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      Sudden Cardiac Death: Epidemiology, Causes, and Mechanisms

      Cardiology

      S. Karger AG

      Sudden death, Coronary heart disease, Ventricular fibrillation, Cardiac arrest

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          Abstract

          In the United States, more than 300,000 sudden cardiac deaths (SCD) occur each year, the most common underlying etiology of which is coronary heart disease (CHD). With increasing age, the proportion of cardiovascular causes among all natural sudden deaths increases, and the fraction of CHD deaths that are sudden decreases. The lower incidence of coronary atherosclerosis in women is reflected in their proportionately lower risk of SCD. There are no data suggesting specific hereditary factors in risk for SCD due to CHD. On an individual basis, the known risk factors for CHD cannot distinguish those at risk for SCD from those at risk for other manifestations of CHD. Pathologic studies of SCD victims have shown that extensive coronary atherosclerosis is a major marker; healed myocardial infarction is a common finding, as is myocardial hypertrophy. Nonatherosclerotic coronary artery abnormalities may be associated with SCD. Chronic congestive heart failure is a common cause of SCD. Other etiologies include inflammatory, infiltrative, neoplastic and degenerative processes, diseases of the cardiac valves, and primary electrophysiologic abnormalities. The largest group of prehospital cardiac arrest victims have ventricular fibrillation identified on initial contact, with their survival outcome being intermediate between patients with ventricular tachycardia (best outcome) and those with bradyarrhythmia or asystole (worst outcome) on initial contact.

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          Author and article information

          Journal
          CRD
          Cardiology
          10.1159/issn.0008-6312
          Cardiology
          S. Karger AG
          978-3-8055-4629-4
          978-3-318-01764-9
          0008-6312
          1421-9751
          1987
          1987
          11 November 2008
          : 74
          : Suppl 2
          : 2-9
          Affiliations
          Division of Cardiology, Department of Medicine, University of Miami School of Medicine, Miami, Fla., USA
          Article
          174281 Cardiology 1987;74:2–9
          10.1159/000174281
          3621277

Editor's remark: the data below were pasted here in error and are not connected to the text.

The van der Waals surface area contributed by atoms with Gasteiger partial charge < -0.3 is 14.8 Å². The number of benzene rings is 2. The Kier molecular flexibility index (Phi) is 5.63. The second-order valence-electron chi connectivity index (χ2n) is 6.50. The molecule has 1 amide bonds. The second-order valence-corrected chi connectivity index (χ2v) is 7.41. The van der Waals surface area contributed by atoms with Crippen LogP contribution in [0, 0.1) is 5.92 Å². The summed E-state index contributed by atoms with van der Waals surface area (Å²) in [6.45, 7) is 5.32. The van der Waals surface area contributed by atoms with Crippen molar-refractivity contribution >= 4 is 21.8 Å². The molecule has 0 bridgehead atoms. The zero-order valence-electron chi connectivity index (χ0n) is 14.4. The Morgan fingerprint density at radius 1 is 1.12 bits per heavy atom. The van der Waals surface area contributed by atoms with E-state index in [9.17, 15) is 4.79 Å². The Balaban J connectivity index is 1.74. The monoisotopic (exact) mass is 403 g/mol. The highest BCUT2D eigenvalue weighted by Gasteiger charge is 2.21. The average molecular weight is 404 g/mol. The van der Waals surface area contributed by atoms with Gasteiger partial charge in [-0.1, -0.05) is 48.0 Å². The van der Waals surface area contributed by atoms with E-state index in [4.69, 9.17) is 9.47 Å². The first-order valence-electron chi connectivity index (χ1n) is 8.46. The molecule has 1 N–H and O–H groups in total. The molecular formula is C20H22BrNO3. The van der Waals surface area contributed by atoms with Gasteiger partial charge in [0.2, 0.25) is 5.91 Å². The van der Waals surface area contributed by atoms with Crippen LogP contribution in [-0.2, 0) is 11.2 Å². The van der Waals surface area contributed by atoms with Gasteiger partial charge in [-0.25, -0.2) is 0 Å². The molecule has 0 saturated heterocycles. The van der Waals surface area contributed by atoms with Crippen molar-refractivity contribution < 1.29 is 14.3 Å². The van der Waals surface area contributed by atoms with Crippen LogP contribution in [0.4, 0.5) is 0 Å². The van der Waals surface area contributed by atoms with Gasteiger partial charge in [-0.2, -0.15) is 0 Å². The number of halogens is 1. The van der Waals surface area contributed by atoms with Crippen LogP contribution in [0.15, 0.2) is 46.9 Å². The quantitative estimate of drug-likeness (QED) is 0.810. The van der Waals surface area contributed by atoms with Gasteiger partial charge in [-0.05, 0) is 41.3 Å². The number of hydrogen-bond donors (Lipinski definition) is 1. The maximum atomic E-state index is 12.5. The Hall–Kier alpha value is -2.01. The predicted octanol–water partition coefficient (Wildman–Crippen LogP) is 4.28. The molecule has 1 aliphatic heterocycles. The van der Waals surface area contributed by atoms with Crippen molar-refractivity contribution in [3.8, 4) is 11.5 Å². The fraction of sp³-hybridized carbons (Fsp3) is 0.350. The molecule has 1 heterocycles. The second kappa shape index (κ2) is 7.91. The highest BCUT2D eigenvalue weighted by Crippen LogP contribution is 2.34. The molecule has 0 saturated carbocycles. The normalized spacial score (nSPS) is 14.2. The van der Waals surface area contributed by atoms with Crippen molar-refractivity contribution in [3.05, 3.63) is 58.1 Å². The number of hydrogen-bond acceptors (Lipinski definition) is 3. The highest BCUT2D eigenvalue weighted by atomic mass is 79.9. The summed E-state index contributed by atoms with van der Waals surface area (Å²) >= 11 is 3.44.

© 1987 S. Karger AG, Basel

          Copyright: All rights reserved. No part of this publication may be translated into other languages, reproduced or utilized in any form or by any means, electronic or mechanical, including photocopying, recording, microcopying, or by any information storage and retrieval system, without permission in writing from the publisher. Drug Dosage: The authors and the publisher have exerted every effort to ensure that drug selection and dosage set forth in this text are in accord with current recommendations and practice at the time of publication. However, in view of ongoing research, changes in government regulations, and the constant flow of information relating to drug therapy and drug reactions, the reader is urged to check the package insert for each drug for any changes in indications and dosage and for added warnings and precautions. This is particularly important when the recommended agent is a new and/or infrequently employed drug. Disclaimer: The statements, opinions and data contained in this publication are solely those of the individual authors and contributors and not of the publishers and the editor(s). The appearance of advertisements or/and product references in the publication is not a warranty, endorsement, or approval of the products or services advertised or of their effectiveness, quality or safety. The publisher and the editor(s) disclaim responsibility for any injury to persons or property resulting from any ideas, methods, instructions or products referred to in the content or advertisements.

          Page count
          Pages: 8
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